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Recent Advances in Smart Mining Technology, Volume II

A special issue of Applied Sciences (ISSN 2076-3417). This special issue belongs to the section "Earth Sciences".

Deadline for manuscript submissions: closed (30 November 2023) | Viewed by 3548

Special Issue Editors


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Guest Editor
Department of Energy Resources Engineering, Pukyong National University, Busan 48513, Republic of Korea
Interests: smart mining; renewables in mining; space mining; AICBM (AI, IoT, cloud, big data, mobile) convergence; unmanned aerial vehicle; mine planning and design; open-pit mining operation; mine safety; geographic information systems; 3D geo-modeling; geostatistics; hydrological analysis; energy analysis and simulation; design of solar energy conversion systems; renewable energy systems
Special Issues, Collections and Topics in MDPI journals
Department of Energy Resources Engineering, Pukyong National University, Busan 48513, Republic of Korea
Interests: smart mining; digital twins in mining; AICBM (AI, IoT, cloud, big data, mobile) conversion technologies; photovoltaic system; green mobility (e.g., solar-powered electric vehicles); geographic information systems (GIS); spatial analysis; mining simulation; mine safety system
Special Issues, Collections and Topics in MDPI journals

Special Issue Information

Dear Colleagues,

The Fourth Industrial Revolution, starting from Industry 4.0 in Germany and the United States, has developed into the concept of an “integrated intelligent society” and is now spreading across all industries. As the core technologies of the Fourth Industrial Revolution, represented by artificial intelligence (AI), Internet of Things (IoT), cloud computing, big data, mobile and wearable devices, augmented/virtual/mixed reality, 3D printing, open source, self-driving, drones, robotics, etc., are fused with domain knowledge by sector, innovative changes are taking place in the industrial field, giving way to a productivity revolution.

This change is also having a significant impact on the mineral industry. The core technologies of the Fourth Industrial Revolution are being introduced and integrated throughout the entire cycle, including exploration, development, production, processing, and environmental restoration of mineral resources. The concept of “smart mining”, which combines traditional mining technology with information and communication technology (ICT), has become a representative keyword representing the Fourth Industrial Revolution of the mineral industry in the age of digital transformation.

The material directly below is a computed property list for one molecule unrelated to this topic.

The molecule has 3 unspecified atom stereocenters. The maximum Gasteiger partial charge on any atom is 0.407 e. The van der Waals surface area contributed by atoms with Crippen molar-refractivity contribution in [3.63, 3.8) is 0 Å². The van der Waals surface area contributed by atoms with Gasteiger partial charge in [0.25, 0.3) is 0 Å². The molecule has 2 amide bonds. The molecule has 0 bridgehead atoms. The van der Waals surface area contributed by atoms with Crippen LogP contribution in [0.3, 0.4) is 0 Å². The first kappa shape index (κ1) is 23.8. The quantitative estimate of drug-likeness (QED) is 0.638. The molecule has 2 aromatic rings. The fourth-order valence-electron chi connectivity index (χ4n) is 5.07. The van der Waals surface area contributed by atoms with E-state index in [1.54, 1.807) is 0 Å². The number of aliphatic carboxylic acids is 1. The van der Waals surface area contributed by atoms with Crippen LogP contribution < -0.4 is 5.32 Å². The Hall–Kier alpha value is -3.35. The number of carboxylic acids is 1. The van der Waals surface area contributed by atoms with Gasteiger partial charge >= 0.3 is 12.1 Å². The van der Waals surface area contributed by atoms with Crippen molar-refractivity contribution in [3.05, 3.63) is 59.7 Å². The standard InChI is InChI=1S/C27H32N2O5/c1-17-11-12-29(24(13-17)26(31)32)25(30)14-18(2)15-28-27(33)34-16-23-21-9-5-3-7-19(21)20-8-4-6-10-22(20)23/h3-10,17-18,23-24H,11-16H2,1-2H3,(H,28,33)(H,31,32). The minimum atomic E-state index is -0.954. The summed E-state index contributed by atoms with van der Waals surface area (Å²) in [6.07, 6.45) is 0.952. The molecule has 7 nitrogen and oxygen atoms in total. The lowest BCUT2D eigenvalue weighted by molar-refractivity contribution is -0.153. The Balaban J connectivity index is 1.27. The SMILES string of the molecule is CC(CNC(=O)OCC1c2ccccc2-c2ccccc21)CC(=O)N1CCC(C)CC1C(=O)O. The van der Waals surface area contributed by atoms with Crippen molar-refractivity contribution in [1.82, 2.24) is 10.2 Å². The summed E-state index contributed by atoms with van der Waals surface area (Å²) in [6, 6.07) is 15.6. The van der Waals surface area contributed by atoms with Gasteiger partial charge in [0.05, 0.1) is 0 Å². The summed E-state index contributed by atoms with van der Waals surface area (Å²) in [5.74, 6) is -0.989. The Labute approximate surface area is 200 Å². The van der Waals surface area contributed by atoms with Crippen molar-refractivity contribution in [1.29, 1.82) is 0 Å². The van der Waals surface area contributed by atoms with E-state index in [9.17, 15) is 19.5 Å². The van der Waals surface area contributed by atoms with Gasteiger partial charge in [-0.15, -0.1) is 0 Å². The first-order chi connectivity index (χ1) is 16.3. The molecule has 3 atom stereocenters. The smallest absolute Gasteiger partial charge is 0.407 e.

This Special Issue (SI) aims to encourage researchers to address recent advances in smart mining technology for the mineral industry. Original research contributions and reviews providing examples of the improvements brought about by smart mining technology in all areas of the mineral sector can be included in this SI.

Prof. Dr. Yosoon Choi
Dr. Jieun Baek
Guest Editors

Manuscript Submission Information

Manuscripts should be submitted online at www.mdpi.com by registering and logging in to this website. Once you are registered, click here to go to the submission form. Manuscripts can be submitted until the deadline. All submissions that pass pre-check are peer-reviewed. Accepted papers will be published continuously in the journal (as soon as accepted) and will be listed together on the special issue website. Research articles, review articles as well as short communications are invited. For planned papers, a title and short abstract (about 100 words) can be sent to the Editorial Office for announcement on this website.

Submitted manuscripts should not have been published previously, nor be under consideration for publication elsewhere (except conference proceedings papers). All manuscripts are thoroughly refereed through a single-blind peer-review process. A guide for authors and other relevant information for submission of manuscripts is available on the Instructions for Authors page. Applied Sciences is an international peer-reviewed open access semimonthly journal published by MDPI.

Please visit the Instructions for Authors page before submitting a manuscript. The Article Processing Charge (APC) for publication in this open access journal is 2400 CHF (Swiss Francs). Submitted papers should be well formatted and use good English. Authors may use MDPI's English editing service prior to publication or during author revisions.

Keywords

  • artificial intelligence in mining
  • internet of things in mining
  • cloud computing in mining
  • big data analytics in mining
  • mobile and wearable devices in mining
  • augmented, virtual, and mixed realities in mining